Appropriations have become a warzone in recent years for environmental measures – seeking cuts to the federal government’s ability to conduct programs related to climate change or renewable energy, including climate change monitoring, lowering greenhouse gas emissions, energy efficiency measures and renewable energy technologies.
Solar and wind firms know well that a favorite federal tax incentive could expire at the end of 2016. Instead of waiting to see if it happens, they’re investing now. Companies are rushing to build solar and wind projects before 2017, when the federal investment tax credit for renewable energy is chopped from 30 to 10 percent, renewables financiers said at a conference this week. The question is whether this sets up a cliff in investment for 2017, or more of a slope. That was a subject of debate at the Renewable Energy Financing Forum here.
They didn’t know it at the time, but the members of Minnesota’s Public Utilities Commission set off a solar tsunami last year when they approved rules for a community solar program in Xcel Energy Inc.’s service area. Yesterday, the PUC opened a hearing on Xcel’s plea to retroactively put limits on the program, and on the consequences of doing so for Minnesota’s nascent solar industry.
The City of Grand Island has signed a long-term agreement to purchase about 36 megawatts of power from Invenergy’s Prairie Breeze III Wind Energy Center, which is to begin to be built in Antelope County yet this year. This is the Grand Island’s first direct renewable energy purchase. A portion of the output from Prairie Breeze III may be purchased from Grand Island by two other Nebraska municipalities that have interest in project participation — Neligh and Nebraska City.
The California energy storage market got a boost this week with two new developments. The San Francisco Bay Area startup Advanced Microgrid Solutions announced Monday that it has signed a deal with Shell Energy North America to install up to 20 megawatts of batteries at Shell sites throughout California.
Weeks before U.S. EPA issues its final Clean Power Plan rule, Indiana Gov. Mike Pence said the landmark environmental regulation must undergo an extreme makeover or his state won’t comply. Pence issued his demands in a letter to President Obama yesterday. In doing so, Indiana joins Oklahoma in vowing to refuse compliance with the Obama administration’s plan to slash carbon dioxide emissions from existing power plants.
Bipartisan members of the House and Senate reintroduced legislation yesterday that would extend the use of tax-advantaged corporate structures to renewable energy and low-carbon power projects. The lead Senate sponsor, Sen. Chris Coons (D-Del.), described his “Master Limited Partnerships Parity Act” as a “modest modification” of the tax code. It extends to solar and wind power companies the same tax-free equity financing enjoyed by most natural gas pipeline companies.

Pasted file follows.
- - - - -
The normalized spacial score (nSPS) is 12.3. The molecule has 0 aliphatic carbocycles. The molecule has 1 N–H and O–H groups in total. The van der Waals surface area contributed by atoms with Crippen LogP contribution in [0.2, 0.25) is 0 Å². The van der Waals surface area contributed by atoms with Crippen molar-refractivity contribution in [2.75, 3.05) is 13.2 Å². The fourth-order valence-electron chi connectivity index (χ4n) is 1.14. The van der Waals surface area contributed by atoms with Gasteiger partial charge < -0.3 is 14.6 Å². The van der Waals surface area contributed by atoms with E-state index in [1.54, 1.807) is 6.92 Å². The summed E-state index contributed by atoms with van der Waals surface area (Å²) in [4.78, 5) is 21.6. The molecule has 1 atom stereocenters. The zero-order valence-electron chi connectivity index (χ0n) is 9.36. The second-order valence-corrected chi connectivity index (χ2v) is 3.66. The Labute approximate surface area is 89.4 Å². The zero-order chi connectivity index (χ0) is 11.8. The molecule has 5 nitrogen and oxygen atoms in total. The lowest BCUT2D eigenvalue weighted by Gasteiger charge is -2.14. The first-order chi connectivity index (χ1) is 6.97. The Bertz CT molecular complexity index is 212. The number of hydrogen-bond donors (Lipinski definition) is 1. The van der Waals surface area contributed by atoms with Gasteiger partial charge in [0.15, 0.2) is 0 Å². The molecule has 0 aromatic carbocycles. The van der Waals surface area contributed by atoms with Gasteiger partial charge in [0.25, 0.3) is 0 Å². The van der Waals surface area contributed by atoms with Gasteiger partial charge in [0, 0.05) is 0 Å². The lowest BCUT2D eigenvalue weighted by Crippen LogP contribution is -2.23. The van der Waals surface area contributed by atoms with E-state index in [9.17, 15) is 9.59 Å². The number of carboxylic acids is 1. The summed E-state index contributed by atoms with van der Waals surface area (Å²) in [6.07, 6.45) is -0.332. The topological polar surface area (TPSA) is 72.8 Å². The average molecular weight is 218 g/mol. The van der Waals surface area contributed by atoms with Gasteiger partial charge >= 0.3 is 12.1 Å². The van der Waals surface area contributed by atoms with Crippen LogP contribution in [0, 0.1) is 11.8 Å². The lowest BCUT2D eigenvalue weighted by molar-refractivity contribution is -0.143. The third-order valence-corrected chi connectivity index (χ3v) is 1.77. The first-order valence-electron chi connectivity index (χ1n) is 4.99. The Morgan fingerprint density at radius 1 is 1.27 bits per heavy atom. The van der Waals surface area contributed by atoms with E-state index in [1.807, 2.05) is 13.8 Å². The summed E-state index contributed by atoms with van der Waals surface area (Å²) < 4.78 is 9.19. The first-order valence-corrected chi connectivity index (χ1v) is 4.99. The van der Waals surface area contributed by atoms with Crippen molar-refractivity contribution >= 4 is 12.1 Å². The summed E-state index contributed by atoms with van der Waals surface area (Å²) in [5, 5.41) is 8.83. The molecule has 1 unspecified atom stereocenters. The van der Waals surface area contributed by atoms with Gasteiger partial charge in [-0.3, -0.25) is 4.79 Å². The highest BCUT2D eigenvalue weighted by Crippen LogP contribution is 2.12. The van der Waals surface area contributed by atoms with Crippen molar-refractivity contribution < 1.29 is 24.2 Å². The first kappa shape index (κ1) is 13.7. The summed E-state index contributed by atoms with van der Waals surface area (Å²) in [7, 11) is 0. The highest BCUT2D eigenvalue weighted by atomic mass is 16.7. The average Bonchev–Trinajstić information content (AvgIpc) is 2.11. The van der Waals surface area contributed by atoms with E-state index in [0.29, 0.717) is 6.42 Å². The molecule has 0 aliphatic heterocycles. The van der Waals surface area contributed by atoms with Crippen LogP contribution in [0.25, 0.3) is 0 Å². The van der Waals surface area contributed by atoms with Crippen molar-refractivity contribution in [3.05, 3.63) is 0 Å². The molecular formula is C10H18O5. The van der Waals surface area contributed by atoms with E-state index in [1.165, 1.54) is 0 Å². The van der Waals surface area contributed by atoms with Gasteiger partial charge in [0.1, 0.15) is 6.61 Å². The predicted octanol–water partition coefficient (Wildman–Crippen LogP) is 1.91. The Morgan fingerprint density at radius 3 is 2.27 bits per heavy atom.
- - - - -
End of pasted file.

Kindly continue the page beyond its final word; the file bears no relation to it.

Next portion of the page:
Sen. Chris Coons (D-Del.) today introduced a bill that would give alternative energy sources the same tax advantages enjoyed by the fossil fuel industry, his third attempt at a tax code fix that has failed to gain traction in the past two Congresses. The legislation would allow developers of solar, wind and other clean energy sources to form master limited partnerships (MLPs), a business structure that is traded as a corporate stock but taxed as a partnership.
A new bill has U.S. companies up in arms over the possible elimination of Production Tax Credits (PTC) across the United States. Eighty-five companies sent a letter to the 21 lawmakers sponsoring HR 1901, or the PTC Elimination Act, explaining the bill would “take away an effective, business tax incentive that creates jobs, drives rural economic development and reduces energy costs for Americans across the country.”
An offshore wind developer looking to build a 25-megawatt pilot wind farm off the coast of New Jersey has appealed its case to the state’s highest court. In legal briefs filed late last week with the state Supreme Court, Cape May, N.J.-based Fishermen’s Energy once again challenged a New Jersey Board of Public Utilities decision from last year that denies the company the right to start construction. BPU has maintained that the power from the project would be too expensive, despite the pledge of a $47 million federal Energy Department grant and statements in the past by Gov. Chris Christie (R) that he wanted the Garden State to be a leader on offshore wind.